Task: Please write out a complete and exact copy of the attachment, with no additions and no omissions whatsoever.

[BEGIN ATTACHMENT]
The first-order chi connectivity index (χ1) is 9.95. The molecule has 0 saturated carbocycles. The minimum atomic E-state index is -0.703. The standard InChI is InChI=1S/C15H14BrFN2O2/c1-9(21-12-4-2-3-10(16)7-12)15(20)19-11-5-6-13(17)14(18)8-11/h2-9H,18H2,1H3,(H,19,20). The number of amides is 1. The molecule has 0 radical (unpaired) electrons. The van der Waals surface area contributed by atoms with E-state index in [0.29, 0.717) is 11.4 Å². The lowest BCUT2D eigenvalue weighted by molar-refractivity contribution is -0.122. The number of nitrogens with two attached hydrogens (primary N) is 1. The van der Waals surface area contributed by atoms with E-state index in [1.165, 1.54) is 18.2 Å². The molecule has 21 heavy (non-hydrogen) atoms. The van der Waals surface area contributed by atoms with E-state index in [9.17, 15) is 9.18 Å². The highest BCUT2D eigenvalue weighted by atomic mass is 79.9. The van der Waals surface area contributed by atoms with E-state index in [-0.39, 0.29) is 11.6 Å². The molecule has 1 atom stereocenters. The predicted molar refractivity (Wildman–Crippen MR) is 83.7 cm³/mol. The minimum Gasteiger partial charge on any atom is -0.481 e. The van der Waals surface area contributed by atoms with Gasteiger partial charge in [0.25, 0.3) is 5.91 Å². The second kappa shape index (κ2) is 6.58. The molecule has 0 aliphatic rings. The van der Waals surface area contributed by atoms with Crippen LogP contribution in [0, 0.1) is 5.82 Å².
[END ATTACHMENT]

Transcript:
The first-order chi connectivity index (χ1) is 9.95. The molecule has 0 saturated carbocycles. The minimum atomic E-state index is -0.703. The standard InChI is InChI=1S/C15H14BrFN2O2/c1-9(21-12-4-2-3-10(16)7-12)15(20)19-11-5-6-13(17)14(18)8-11/h2-9H,18H2,1H3,(H,19,20). The number of amides is 1. The molecule has 0 radical (unpaired) electrons. The van der Waals surface area contributed by atoms with E-state index in [0.29, 0.717) is 11.4 Å². The lowest BCUT2D eigenvalue weighted by molar-refractivity contribution is -0.122. The number of nitrogens with two attached hydrogens (primary N) is 1. The van der Waals surface area contributed by atoms with E-state index in [1.165, 1.54) is 18.2 Å². The molecule has 21 heavy (non-hydrogen) atoms. The van der Waals surface area contributed by atoms with E-state index in [9.17, 15) is 9.18 Å². The highest BCUT2D eigenvalue weighted by atomic mass is 79.9. The van der Waals surface area contributed by atoms with E-state index in [-0.39, 0.29) is 11.6 Å². The molecule has 1 atom stereocenters. The predicted molar refractivity (Wildman–Crippen MR) is 83.7 cm³/mol. The minimum Gasteiger partial charge on any atom is -0.481 e. The van der Waals surface area contributed by atoms with Gasteiger partial charge in [0.25, 0.3) is 5.91 Å². The second kappa shape index (κ2) is 6.58. The molecule has 0 aliphatic rings. The van der Waals surface area contributed by atoms with Crippen LogP contribution in [0, 0.1) is 5.82 Å².